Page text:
Can you share the story of how Victory Sportdesign came to be. What inspired you to develop a dropbag?

Since I’ve already “eloquently” put this story into words before…I’ll just lift it from the Victory Sportdesign website:
In 2009 I ran my first 100 mile race: Western States 100. Not wanting to use wasteful plastic sacks for drop bags, my good friend and pacer, Mark Gilligan (of Ultrasignup fame), gave me some small canvas bags to use. To my dismay, it was such an ordeal trying to find things in a hurry (or even if I wasn’t in a hurry for that matter) because the bag was basically a black hole and all its contents a jumbled mess. Afterwards, wanting to invest in something organized and durable that I could use for future events, I looked at the market and to my surprise found that there was nothing specific that was simple, yet, all encompassing for the needs of a super-organized, durable drop bag. I decided that with my underutilized background in art/product design, I would create something that I would want, with all these elements in mind.

What was the process of concept, to prototype, to final product? Who helped you along the way and what were some of the iterations you experimented with?

I started with Western State’s drop bag size requirements, which wasn’t all that big at 6”x8”x16”, yet made a lot of sense if you think about how much one should really pack in a drop bag. From there, I focused on how much organization I could apply to the bag’s design, while still keeping the function simple. Having the extreme fortune of an “Angel” silent partner, who could help me put an actual bag together, was a huge plus. I started teaching myself more than I thought I’d ever know about fabrics and sewing, while experimenting with different materials, and ended up designing three different sized bags… just to give myself options for different distances and uses. Once I started using them, I was really surprised to see how many folks were interested in having one for themselves. After a year of toting the bags around, and gathering valuable feedback from fellow runners, particularly Brett and Larissa Rivers and Rick Gaston, I took the leap into creating a business with the support of my amazing wife Jena, and our “Angel” investor, by forging Victory Sportdesign and dubbing the bags: Victory Bags.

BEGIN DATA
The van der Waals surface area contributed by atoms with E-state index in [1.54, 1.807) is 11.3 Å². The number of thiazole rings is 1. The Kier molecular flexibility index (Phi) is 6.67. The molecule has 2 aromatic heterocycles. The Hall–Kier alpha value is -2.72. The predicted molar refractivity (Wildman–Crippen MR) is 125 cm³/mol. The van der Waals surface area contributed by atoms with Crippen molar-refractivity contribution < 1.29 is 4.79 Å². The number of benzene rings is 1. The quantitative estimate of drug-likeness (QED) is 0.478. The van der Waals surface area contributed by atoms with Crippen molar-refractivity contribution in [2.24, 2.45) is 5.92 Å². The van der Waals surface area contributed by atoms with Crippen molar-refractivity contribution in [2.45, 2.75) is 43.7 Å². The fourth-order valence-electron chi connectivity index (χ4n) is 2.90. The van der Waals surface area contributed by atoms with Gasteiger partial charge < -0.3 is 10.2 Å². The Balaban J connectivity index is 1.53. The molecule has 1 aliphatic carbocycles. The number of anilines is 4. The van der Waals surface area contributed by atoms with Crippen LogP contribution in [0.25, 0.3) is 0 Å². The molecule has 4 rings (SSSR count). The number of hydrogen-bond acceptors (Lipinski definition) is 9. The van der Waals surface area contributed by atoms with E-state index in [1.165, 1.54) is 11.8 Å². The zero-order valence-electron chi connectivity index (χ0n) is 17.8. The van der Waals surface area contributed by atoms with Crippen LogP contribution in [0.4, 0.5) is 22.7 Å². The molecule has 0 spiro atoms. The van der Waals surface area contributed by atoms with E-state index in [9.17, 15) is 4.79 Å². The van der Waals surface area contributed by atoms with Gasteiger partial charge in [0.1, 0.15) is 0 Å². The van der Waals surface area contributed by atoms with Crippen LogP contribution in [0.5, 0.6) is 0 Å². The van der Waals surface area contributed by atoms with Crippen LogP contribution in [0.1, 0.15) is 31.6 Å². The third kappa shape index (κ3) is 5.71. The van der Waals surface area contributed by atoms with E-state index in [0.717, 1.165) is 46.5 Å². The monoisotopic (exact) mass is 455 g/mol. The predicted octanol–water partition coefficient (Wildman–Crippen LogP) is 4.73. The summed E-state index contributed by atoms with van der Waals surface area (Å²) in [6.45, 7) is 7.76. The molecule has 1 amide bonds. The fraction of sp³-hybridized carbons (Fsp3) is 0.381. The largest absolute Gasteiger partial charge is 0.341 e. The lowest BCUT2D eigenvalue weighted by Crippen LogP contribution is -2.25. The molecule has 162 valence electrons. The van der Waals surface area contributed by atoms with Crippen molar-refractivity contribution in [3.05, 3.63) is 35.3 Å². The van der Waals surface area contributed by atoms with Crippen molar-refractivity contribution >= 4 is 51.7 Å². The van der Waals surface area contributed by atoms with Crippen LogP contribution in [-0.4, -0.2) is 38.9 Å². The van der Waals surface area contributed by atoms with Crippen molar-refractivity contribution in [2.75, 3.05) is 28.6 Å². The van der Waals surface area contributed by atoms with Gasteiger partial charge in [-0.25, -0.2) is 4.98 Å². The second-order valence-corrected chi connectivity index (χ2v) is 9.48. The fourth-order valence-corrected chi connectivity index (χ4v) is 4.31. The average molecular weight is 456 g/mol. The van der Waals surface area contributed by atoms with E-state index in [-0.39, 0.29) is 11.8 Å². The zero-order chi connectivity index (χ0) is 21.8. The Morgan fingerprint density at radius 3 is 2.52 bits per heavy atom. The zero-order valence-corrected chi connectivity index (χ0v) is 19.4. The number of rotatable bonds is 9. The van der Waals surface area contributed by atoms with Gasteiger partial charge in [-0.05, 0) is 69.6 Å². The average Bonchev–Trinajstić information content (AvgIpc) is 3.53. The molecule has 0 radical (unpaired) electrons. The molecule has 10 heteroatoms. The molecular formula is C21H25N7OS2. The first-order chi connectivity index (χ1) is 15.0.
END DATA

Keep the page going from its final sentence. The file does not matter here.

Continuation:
You’re part of the SF Running Company crew, a recently opened retail store in SF. What are some of the trends you’re seeing in the products coming into the industry?